After months of official teasers and leaks, the most important Pixel phones to date have finally arrived. The Pixel 6 and Pixel 6 Pro are the first smartphones with Android 12, the Google Tensor chipset, and Google’s brand new camera system. But they don’t really feel like Google phones anymore, at least not at a first impression.
We, unfortunately, can’t yet get into great detail about the Pixel 6’s software, performance, or cameras. Still, we can talk about the physical hardware and how it feels to be using Google’s first truly flagship-tier smartphones.
Starting with the design, Google has certainly put out a unique look, but it’s one that feels familiar. The Pixel 6 and Pixel 6 Pro both adopt this funky visor design on the back with dual-tone colorways. I think it looks better in person than pictures make it out to be, but it’s a look that will be loved by some and hated by others. After about a day, it’s certainly growing on me, but the materials still give me pause.
The Pixel 6 and Pixel 6 Pro are crafted from Gorilla Glass Victus and aluminum, but with a few key differences. The Pro model has polished aluminum rails around the sides and curved glass on the front. The standard Pixel 6 has a flat display with bigger bezels and a matte black finish on the sides. Especially after using both phones in person, I’m a much bigger fan of the look of the Pixel 6 over the Pro model. It feels nicer in the hand, and curved displays remain the worst trend in mobile tech, and I’m beyond disappointed that Google has joined the wrong camp with its Pro model.
The other hardware disappointment is the finish for the back glass. Google opted for a glossy finish for both phones in all colors – it is a blast from the past in a bad way. Glossy designs went by the wayside years ago, and Google had by far the best matte finish on its Pixel 4 series back in 2019. Now, we’re taking a step backward with phones that, while not fingerprint magnets, are ridiculously slippery. This choice was likely to save cost, though Google says the finish was inspired by luxury jewelry and watches. Regardless of Google’s real reason, it’s a choice I greatly disagree with and makes both versions of the Pixel 6 demand a case or skin. I already dropped it once.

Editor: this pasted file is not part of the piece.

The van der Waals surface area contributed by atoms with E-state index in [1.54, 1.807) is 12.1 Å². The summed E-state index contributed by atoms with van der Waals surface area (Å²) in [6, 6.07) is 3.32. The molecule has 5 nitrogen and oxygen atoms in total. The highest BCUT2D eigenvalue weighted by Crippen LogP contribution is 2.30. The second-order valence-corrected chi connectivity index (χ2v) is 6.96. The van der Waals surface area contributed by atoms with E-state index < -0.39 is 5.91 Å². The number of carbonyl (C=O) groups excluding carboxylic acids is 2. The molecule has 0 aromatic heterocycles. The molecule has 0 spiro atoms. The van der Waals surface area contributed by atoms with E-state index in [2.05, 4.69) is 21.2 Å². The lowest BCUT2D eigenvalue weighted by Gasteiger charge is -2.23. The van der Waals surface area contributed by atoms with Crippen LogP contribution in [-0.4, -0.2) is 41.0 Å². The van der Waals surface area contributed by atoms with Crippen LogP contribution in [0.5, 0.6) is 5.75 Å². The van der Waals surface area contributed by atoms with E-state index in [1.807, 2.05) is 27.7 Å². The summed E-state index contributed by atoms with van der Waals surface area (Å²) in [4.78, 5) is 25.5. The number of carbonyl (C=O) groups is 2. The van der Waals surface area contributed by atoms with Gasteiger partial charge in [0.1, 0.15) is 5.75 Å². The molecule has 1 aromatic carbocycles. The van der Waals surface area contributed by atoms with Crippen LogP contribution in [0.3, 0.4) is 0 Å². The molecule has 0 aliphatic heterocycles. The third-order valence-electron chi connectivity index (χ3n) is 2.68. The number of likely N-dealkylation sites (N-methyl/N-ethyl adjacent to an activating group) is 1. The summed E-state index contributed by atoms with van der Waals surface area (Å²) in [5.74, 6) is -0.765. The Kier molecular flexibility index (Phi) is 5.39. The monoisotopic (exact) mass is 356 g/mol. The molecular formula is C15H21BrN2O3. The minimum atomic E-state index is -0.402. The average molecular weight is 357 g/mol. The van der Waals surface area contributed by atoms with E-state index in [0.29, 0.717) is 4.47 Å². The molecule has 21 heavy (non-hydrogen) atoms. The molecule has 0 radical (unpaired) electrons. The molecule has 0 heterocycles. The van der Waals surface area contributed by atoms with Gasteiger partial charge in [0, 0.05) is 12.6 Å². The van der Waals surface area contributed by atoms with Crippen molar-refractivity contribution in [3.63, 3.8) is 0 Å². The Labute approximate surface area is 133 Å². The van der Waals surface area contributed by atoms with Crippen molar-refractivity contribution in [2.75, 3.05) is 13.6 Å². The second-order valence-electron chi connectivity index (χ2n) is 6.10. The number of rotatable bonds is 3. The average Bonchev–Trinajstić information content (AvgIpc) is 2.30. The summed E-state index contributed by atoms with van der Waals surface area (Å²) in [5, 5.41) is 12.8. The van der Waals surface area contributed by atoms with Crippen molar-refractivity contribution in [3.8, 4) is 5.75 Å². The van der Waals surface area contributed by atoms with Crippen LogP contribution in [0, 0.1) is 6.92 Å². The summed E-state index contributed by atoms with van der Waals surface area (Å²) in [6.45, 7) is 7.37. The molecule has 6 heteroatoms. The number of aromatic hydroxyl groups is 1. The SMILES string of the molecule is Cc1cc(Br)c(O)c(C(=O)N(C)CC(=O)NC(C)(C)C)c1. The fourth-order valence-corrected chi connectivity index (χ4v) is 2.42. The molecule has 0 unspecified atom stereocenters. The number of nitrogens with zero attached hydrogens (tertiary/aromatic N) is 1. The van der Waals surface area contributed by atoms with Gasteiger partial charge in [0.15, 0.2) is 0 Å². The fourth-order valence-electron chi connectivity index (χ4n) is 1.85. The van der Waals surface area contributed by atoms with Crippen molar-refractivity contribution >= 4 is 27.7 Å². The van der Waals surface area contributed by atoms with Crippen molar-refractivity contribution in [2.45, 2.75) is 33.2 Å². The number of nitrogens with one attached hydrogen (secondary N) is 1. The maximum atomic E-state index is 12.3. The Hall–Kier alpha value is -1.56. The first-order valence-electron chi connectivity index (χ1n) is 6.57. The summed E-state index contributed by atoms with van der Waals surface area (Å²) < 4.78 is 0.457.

Addressing the elephant in the room, these phones are both big. Going from a Pixel 5 to either Pixel 6 model is a jarring experience. Even coming over from a Galaxy Z Fold 3, I felt put off by the width of the Pro model. However, the sizes here really aren’t all that different from the latest Galaxy flagships, and those are the devices selling en masse, so it makes sense for Google to target that market.
The displays, too, leave a great first impression. The 6.4-inch 1080p panel on the Pixel 6 is good, offering enough brightness and solid overall colors, but the QHD+ display on the 6.7-inch Pro is truly stunning. Speaking completely anecdotally and with barely 24 hours of use, I can say confidently this is the best display on a Pixel to date by a long shot, and it feels in line with what Samsung is putting out there. The 120Hz refresh rate on the Pixel 6 Pro is quick and super smooth, and the 90Hz setup on the smaller model isn’t too far behind. Even side by side, the difference isn’t stark.
These various decisions turn the Pixel 6 devices into the first phones Google has put out that just don’t feel unique, even though they’re arguably the most unique Android devices to come out in years.
Everything about the Pixel 6 series on a hardware level, especially the Pro, leaves the same first impression as any other flagship Android phone. From the front, they look like Samsung or OnePlus devices and don’t have that signature Google design language. The colors, I’d argue, are the only places where Google’s language shines through, and that’s a crying shame. Older Pixel phones stood out and felt like devices that only Google could design. The Pixel 4, for instance, felt “soft” in a way no other phone has since, and I’m sad that Pixel 6 is just further moving away from that vision.
That said, Google may have made the right call, even if longtime fans disagree. The Pixel 6 and Pixel 6 Pro are essentially a reboot for the series, and the hardware alone seems good enough to stand up to the big guns. Now, we’ll have to see if the rest does the same.
Pixel 6 pre-orders open today from the Google Store and other retailers.
More on Pixel 6:
- Google launches $599 Pixel 6, available October 28
- Google unveils Pixel 6 Pro with Tensor, 12GB RAM, 120Hz screen, & 4x telephoto from $899
FTC: We use income earning auto affiliate links. More.